Anyway, at 7pm last night I packed my notebook, book, some wine, my badass wine glass and a few snacks in my backpack and headed towards my spot. There wasn’t a soul about except grazing sheep. I found a spot that gave a good view of the whole valley and settled in with my book and a glass of wine. As it had been an overcast day, I didn’t expect an amazing sunset but in the end I think I got what I came for.
I got back home just before 11 pm. Straight to bed and enjoyed a good night’s sleep. With all the thoughts that ran through my head as I was sitting there, one certain decision that I made was to buy a new camera to take better photos and transfer them in a better fashion.
I’ve been so tired lately. I feel like my whole body is exhausted. And today I decided to succumb to it and accept it.
It’s Saturday and last week has been pretty busy at work. Wednesday night we must have served about 40 covers, which is a lot for our establishment. It was pretty full on night making sure all the guests got looked after, getting all the orders right and trying to stay smiling all through it. I didn’t finish until after 10pm and I was back at work just after 5am the next morning. Thursday night was late again with some added drinks (because I’m an idiot who thinks she can drink on school nights). Friday was a again a 5am start (with a very bad head) and busy day of getting the house ready. Then I got a lift to Kendal straight after to do my food shop, back home for a quick tidy up, shower and a minute in the deck chair before heading to town for a few beers with Employer and the Monk.
I was so tired that I even forgot to put on my shirt for going out and didn’t realise it until half way to town. I wasn’t exactky naked butbI did feels like in in just my strappy top and shorts. Now that dogs are no longer allowed on the window seats at the Fell, I occupied it myself and I really struggled with staying awake as we sampled the beers. I really haven’t felt so completely knackered in ages. I could barely concentrate what was going on around me. It got to the point of exhaustion when nothing really matters anymore. I did seriously considered just closing my eyes for 10 minutes in the bar… just for a quick kip. I didn’t. But I was early to bed last night.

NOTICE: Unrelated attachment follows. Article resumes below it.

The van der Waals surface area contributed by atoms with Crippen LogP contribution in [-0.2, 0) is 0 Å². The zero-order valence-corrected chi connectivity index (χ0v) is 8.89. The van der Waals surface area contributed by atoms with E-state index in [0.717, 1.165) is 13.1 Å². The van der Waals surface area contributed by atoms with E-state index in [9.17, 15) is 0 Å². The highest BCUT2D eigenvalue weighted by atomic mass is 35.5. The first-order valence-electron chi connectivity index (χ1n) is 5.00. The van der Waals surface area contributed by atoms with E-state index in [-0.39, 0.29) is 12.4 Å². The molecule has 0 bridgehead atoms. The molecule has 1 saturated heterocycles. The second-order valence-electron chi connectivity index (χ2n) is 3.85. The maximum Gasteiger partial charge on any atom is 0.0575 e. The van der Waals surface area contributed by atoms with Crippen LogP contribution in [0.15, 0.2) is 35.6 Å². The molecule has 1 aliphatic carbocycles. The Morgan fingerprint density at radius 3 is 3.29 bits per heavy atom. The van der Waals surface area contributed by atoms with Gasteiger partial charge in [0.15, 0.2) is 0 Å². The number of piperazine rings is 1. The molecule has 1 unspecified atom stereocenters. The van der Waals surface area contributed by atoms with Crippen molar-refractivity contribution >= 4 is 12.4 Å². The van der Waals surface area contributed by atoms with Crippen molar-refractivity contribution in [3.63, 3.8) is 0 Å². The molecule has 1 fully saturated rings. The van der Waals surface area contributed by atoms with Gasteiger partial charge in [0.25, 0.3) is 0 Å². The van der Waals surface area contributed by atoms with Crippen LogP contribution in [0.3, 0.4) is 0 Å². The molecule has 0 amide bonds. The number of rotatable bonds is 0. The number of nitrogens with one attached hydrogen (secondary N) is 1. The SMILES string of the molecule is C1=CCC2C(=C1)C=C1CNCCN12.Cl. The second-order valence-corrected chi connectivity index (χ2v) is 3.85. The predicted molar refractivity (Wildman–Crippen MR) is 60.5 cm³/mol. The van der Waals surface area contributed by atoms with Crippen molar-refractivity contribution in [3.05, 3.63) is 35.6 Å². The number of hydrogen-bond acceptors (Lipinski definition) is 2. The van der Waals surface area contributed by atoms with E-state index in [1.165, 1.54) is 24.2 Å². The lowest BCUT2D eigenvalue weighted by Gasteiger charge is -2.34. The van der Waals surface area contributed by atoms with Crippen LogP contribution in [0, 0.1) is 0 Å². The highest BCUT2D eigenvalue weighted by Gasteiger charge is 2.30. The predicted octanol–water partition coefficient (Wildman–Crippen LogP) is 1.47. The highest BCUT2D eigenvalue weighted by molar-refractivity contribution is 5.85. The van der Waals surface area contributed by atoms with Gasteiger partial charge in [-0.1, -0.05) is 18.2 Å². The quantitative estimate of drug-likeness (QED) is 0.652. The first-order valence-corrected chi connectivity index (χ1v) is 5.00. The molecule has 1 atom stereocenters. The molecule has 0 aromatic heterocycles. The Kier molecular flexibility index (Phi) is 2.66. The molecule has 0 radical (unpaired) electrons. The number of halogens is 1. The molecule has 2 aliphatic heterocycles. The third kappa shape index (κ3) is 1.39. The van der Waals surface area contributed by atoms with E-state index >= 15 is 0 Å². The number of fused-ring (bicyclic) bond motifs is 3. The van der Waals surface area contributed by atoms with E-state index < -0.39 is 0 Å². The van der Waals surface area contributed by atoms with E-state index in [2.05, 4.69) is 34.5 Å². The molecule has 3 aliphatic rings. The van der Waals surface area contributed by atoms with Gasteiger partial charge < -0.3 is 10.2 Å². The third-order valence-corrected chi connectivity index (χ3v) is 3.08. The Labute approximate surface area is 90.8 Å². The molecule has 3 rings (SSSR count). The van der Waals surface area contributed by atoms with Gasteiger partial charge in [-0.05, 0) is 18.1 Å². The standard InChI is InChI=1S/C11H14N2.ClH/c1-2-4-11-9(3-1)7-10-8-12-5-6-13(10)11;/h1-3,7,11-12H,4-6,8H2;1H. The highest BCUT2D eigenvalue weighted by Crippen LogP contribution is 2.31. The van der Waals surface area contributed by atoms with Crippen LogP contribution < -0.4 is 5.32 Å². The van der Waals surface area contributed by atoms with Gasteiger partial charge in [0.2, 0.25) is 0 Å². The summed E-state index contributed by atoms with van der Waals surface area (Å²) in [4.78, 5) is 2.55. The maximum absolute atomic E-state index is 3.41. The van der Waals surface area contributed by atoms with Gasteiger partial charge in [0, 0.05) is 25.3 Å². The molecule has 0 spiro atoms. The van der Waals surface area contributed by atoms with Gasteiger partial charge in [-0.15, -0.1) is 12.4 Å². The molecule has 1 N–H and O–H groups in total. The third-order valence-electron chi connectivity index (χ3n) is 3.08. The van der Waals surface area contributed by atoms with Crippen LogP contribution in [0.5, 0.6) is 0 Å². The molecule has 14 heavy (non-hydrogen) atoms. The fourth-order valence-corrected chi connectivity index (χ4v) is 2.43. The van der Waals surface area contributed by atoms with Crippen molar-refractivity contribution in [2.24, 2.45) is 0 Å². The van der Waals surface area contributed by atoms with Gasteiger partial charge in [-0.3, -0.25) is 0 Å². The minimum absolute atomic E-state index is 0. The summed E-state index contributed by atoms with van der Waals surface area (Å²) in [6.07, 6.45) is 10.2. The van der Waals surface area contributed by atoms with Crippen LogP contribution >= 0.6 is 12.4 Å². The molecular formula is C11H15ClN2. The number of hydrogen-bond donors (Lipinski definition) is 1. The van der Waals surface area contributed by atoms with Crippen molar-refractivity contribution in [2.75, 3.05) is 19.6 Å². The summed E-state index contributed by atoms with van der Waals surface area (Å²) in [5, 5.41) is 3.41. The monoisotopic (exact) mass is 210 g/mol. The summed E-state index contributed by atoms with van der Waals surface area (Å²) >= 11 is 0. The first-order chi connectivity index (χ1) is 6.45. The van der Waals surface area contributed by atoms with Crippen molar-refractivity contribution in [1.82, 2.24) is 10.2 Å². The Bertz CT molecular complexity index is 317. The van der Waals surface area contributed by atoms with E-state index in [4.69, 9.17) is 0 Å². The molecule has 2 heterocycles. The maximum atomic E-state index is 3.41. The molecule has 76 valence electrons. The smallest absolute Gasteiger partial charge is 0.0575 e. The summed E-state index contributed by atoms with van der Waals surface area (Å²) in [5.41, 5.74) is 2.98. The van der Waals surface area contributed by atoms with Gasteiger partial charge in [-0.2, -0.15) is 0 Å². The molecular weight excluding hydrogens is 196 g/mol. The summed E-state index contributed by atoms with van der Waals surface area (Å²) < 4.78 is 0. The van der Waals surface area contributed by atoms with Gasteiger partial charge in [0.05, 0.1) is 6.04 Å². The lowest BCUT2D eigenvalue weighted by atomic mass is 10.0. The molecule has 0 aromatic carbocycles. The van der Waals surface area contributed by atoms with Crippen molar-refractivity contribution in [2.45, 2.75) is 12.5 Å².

This morning I still feel tired but I decided I’m going to embrace it. I worked hard and I’m allowed to be tired. I’m allowed not to do anything. So instead I’ve been reading in my PJs on the deck, caught up with TV and genuinely lounged about. Normally I’d feel bad about it but I decided not to today. As I walked to work early Friday morning, the hills looked so lush and I want to play in them so badly but I also want my body to have a chance to recover. So when my Employer suggested dropping me off at Shap Fell early morning, I told him to jog on. I as much as I feel the need to be in the hills, I also needed to have a good night’s rest. And I am thinking about maybe heading to Swindale for sunset to catch the light and have a little moment there.
Until then, I’m just going to be lazy and not feel bad about it. I’m taking my first steps in trying to listen to my body and offer it what it needs. And today it needs a couch, loads of water, fruits and chocolate. And that’s okay.
It’s Easter weekend. It’s the last weekend before our season of bedding and breakfasting guests starts again for the next six or seven months. And it’s not exactly a free weekend. I have 24 people expecting a 2-course dinner tonight and I’m doing it alone. And Sunday, two of us will go in to do another dinner for the same lot.
The last few weeks have been quite a carousel of emotions. On the one hand, I am looking forward to working full-time again. It’ll be my third summer working here and I know what I’m doing and I know how everything works. I also know that I’m not completely shit at what I do. I like my job, even if it does mean working around the clock at some days.
On the other hand, I’m more confused about things than I have ever been. I had a horrific few days last weekend of just being curled up on the couch not able to move or do anything but be engrossed all the darkness that was occupying my mind. I guess I realised how bad it was when my Employer sat me down on Monday and essentially told me to get my shit together. In a nice and concerned way. I am scared of this season of working as I feel like after last year, I was left so empty and broken, and I’m not sure I’ve fully recovered. And I’m scared to be empty and broken again. I’m pretty certain I wouldn’t be able to handle it again.